"It was a heap easier fo us - I started as soon as I saw might win the nomination. I talked to maybe 20 or 30 people about each possible candidate, and I got others to talk to people who one way or another might know about problems we didn't. People like aides, office workers, people in the press, even people who know all the rumors."
Kirbop then submitted candidates to what he hopes was a foot-proof questionnaire requiring tax audits, reports on outside income, medical treatment, etc., in which the only way a man could keep hidden was to tell an outright lie.
Kirbo says his role was only to gather information on which Carter could decide for himself, but it probably did not hurt Mondale's chances when Kirbo said. "I liked him immensely when I talked with him."
Kirbo told a friend, "You know what impressed me most about Mondale? He was the least complicated man I met in Washington, and I thought 'now that man would be easy to get on with."
Kirbo said, "I did not think Mondale was as liberal as his image - a thing that is often true of liberals."
Kirbo has always had a sensitivity to the political dangers of casting the business community as all-out villains and of embracing the everything that roars on wheels had more than common shagginess.
He once stopped a campaign project that would turning shown Carter buzzing about on a motorcycle.
He once warned that so many liberals were turning up at Plains (many of them quite uninvited) and announcing to tne press that they were in line for something or other, that Carter was getting the image of being a haven for only liberals.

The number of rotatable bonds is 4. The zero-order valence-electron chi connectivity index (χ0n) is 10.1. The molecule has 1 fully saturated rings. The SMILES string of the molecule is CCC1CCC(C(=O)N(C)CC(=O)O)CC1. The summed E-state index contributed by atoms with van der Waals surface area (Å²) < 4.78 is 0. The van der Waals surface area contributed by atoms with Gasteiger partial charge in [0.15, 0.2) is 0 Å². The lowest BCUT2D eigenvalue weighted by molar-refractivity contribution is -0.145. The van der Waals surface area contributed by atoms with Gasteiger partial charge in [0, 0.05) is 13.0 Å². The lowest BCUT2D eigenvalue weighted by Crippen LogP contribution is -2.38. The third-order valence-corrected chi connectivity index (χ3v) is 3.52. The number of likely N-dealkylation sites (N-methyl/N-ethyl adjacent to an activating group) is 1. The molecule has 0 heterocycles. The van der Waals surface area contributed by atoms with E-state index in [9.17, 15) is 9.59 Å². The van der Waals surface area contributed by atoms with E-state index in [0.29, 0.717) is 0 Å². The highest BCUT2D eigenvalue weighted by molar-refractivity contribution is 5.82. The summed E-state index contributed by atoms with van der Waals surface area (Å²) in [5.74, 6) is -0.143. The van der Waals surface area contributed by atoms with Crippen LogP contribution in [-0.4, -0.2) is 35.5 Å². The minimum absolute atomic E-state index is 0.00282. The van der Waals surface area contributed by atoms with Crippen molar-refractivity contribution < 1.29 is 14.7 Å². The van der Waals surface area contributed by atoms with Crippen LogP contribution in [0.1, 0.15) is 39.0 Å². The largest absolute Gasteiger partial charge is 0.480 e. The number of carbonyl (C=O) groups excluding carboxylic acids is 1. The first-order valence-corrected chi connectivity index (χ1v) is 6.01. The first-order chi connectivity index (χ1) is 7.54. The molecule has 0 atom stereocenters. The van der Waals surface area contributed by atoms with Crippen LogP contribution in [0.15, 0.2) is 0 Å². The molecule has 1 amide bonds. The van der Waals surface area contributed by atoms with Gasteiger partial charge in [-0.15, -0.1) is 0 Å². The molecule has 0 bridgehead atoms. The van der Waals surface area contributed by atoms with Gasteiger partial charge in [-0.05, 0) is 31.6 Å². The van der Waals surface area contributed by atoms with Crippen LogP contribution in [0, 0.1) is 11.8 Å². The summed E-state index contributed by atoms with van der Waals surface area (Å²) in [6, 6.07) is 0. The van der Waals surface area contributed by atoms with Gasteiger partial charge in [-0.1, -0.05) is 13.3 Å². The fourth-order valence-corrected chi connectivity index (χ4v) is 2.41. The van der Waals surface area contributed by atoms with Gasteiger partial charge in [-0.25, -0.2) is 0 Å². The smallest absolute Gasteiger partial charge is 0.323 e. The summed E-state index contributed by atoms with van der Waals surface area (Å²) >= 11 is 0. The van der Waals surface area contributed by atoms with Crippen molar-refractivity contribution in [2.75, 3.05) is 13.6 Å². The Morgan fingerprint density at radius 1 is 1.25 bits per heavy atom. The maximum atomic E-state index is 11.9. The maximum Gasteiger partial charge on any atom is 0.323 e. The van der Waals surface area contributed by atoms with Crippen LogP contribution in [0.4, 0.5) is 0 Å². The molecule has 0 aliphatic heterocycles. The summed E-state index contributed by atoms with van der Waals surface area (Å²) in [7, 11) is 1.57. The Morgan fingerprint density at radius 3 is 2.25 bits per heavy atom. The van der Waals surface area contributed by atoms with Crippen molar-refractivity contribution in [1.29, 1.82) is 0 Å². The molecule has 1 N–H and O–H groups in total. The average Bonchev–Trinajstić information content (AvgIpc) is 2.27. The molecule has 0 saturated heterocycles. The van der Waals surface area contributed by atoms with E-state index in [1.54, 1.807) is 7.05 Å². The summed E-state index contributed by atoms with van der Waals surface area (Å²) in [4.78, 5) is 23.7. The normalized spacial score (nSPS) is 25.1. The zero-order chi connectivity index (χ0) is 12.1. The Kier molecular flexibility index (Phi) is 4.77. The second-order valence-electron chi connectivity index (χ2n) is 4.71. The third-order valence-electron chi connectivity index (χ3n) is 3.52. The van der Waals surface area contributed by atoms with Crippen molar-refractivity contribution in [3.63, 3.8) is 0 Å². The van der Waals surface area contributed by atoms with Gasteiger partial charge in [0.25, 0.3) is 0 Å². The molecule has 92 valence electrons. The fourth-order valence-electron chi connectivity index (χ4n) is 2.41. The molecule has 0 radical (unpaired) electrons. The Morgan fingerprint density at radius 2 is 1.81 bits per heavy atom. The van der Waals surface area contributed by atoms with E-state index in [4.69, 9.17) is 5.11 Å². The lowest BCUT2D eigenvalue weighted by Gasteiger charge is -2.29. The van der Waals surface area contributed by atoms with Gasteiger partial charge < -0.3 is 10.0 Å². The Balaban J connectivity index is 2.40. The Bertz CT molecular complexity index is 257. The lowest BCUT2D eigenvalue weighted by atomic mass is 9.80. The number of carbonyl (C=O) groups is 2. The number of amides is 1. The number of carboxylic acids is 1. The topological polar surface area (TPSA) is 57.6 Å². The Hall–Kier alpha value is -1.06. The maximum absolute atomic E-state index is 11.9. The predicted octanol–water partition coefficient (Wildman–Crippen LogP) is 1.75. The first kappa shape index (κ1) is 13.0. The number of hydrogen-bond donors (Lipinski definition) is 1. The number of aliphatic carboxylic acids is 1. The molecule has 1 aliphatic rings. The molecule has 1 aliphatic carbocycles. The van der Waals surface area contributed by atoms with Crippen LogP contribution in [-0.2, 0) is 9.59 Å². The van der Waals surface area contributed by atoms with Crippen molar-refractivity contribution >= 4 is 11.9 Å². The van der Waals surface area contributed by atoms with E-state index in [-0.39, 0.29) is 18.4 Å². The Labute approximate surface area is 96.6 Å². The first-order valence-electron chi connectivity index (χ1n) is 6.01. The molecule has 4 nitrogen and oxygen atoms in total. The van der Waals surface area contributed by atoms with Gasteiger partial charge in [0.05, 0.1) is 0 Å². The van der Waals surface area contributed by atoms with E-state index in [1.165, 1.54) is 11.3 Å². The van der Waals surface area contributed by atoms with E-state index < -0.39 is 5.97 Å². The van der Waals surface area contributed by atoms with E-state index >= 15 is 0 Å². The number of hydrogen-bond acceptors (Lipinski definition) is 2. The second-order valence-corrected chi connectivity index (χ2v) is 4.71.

When Carter was governor of Georgia, Kirbo's chief anxiety was that Carter was launching too many bills in the legislature on too broad a front - Kirbo thinks an executives cannot do everything and certainly not everything at once, and that more is accomplished by zeroing in and following through than by raising a general up-roar in a different directions at once.
In this sense, at least, Kirbo appears to be (as many have labelled him) "middle of the road."
Carter, as he points out, makes his own decisions, but it may be correct to say that Kirbo could be a restraining influence.
Certainly Kirbo's attention to big contributions in Texas, when personally went there to un-freeze vital primary campaign money for Carter, suggests that he is adept at persuading wealth business interest that Carter is no drawling bogeyman. Southern Sport
Kirbo likes to josh. There is as style of ironic banter in the South that Kirbo is good at, a kind of ribbing, and it is also delightful sports as long as both sides know now to play.
On a certain day Carter said he would announce his choice for Vice President. Kirbo went over early, and said, "I have some bad news to tell you about Mondale," But Carter knew he was horsing around and grinned and said, "It's Mondale."
Carter, knowing Kirbo's way of working, knew anything "bad news" about Mondale would not be coming from Kirbo at the last minute, but early on, Kirbo, knowing Carter, knew he could safely joke about a matter of great national importance, and knew he could joke about a his own responsibility in checking out the vice presidential candidates,
It is a style of banter that works only between intimate friends, and only when each has perfect confidence in the competence, brains and faithfulness of the other. Mules and Peaches